"Luciforms" Atmospheric sounds begin this final song, and the vocals are shrouded in not only odd effects, but also in that unfamiliar low register. The bass and drums stand out on this one more so than on any other tracks, and as usual, the chorus is what sticks out most. The guitar sounds like an ogre getting ready to vomit initially, before the reserved guitarist lets it rip with a wild solo, as though he had been holding back and could be caged no further. Weird piano runs and noises bring this placid yet somehow grotesque album to a close.

Review by Nightfly
SPECIAL COLLABORATOR Honorary Collaborator
3 stars The Mars Volta are not one of those bands you would usually choose to chill out to. Their busy, complex arrangements, top end/mid range heavy and shrill vocals of Cedric Bixler-Zavala make listening to much of their past work an exhausting experience. This is not levelled as a criticism as although I was left somewhat cold by The Bedlam In Goliath I have found much to enjoy on their first 3 albums.

Octahedron sees the band taking a change of direction. Apparently it started life as an acoustic album but over time grew into more of a full band record. The nearest we get to the acoustic Mars Volta is on opening track Since We've Been Wrong, a ballad where acoustic guitar is used but is augmented by electric and later drums, bass and keyboards. With Twilight As My Guide and Copernicus tread similar territory.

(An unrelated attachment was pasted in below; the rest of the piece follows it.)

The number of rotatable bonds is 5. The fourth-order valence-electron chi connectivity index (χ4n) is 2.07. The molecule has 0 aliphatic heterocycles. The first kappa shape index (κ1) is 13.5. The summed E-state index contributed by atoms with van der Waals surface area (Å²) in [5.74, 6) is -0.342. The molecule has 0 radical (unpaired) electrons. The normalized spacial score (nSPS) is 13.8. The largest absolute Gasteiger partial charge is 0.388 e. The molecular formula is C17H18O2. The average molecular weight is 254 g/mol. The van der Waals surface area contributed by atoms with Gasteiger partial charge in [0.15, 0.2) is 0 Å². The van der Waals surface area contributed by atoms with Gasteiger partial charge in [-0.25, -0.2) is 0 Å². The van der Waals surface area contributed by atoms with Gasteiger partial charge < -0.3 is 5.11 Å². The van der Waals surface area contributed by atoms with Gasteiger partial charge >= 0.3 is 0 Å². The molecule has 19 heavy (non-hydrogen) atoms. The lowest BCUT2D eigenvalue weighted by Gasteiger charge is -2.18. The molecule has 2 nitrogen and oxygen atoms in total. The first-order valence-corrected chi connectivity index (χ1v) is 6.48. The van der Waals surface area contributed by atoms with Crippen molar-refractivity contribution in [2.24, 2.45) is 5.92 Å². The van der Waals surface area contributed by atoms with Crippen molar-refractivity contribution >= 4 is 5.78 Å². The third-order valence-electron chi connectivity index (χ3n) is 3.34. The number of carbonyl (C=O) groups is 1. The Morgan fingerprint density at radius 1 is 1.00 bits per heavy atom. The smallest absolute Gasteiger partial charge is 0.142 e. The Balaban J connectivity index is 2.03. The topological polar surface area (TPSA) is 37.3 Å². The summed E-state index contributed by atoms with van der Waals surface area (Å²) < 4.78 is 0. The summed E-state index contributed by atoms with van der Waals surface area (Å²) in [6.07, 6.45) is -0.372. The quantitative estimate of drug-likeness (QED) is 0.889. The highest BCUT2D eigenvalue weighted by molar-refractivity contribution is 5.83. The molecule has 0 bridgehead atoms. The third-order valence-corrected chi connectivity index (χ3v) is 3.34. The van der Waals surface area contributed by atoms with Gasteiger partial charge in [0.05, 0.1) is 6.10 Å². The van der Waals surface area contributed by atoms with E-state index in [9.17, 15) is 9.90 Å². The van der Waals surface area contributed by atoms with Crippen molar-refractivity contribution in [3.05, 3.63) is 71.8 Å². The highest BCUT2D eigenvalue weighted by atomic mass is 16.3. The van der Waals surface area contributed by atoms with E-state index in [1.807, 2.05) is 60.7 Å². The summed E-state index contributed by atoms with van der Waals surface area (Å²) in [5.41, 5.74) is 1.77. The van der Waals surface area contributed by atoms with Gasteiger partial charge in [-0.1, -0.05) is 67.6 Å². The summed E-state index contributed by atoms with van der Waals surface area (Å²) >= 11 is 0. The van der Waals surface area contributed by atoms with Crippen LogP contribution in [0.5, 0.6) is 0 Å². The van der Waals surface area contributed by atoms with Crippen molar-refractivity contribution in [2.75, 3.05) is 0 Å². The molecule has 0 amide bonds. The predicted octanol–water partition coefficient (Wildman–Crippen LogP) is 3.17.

The most noticeable difference between Octahedron and past albums is the music is far less frantic, there's more space and room for it to be breathe. It's certainly makes an easier listening experience and is their most accessible work to date. For example Teflon is bass and drums driven and Omar Rodriguez-Lopez's guitar playing comes across like Robert Fripp on this occasion. More powerful and solid as a consequence of keeping things simpler.